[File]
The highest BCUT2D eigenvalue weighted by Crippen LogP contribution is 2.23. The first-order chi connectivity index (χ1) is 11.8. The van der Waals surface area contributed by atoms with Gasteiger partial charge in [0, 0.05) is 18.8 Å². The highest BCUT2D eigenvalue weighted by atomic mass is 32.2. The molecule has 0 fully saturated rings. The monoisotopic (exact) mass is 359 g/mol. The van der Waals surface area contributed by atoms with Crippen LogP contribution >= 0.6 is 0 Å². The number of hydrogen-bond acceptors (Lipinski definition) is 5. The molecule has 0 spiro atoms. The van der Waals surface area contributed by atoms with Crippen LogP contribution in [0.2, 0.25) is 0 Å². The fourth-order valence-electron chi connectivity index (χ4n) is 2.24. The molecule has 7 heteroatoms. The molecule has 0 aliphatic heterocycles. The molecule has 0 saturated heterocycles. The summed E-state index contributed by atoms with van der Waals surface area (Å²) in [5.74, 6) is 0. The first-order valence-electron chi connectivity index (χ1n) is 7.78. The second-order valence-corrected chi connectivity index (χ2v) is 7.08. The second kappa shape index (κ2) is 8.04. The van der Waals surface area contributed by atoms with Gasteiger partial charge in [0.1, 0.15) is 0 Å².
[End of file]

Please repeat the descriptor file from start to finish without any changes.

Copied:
The highest BCUT2D eigenvalue weighted by Crippen LogP contribution is 2.23. The first-order chi connectivity index (χ1) is 11.8. The van der Waals surface area contributed by atoms with Gasteiger partial charge in [0, 0.05) is 18.8 Å². The highest BCUT2D eigenvalue weighted by atomic mass is 32.2. The molecule has 0 fully saturated rings. The monoisotopic (exact) mass is 359 g/mol. The van der Waals surface area contributed by atoms with Crippen LogP contribution >= 0.6 is 0 Å². The number of hydrogen-bond acceptors (Lipinski definition) is 5. The molecule has 0 spiro atoms. The van der Waals surface area contributed by atoms with Crippen LogP contribution in [0.2, 0.25) is 0 Å². The fourth-order valence-electron chi connectivity index (χ4n) is 2.24. The molecule has 7 heteroatoms. The molecule has 0 aliphatic heterocycles. The molecule has 0 saturated heterocycles. The summed E-state index contributed by atoms with van der Waals surface area (Å²) in [5.74, 6) is 0. The first-order valence-electron chi connectivity index (χ1n) is 7.78. The second-order valence-corrected chi connectivity index (χ2v) is 7.08. The second kappa shape index (κ2) is 8.04. The van der Waals surface area contributed by atoms with Gasteiger partial charge in [0.1, 0.15) is 0 Å².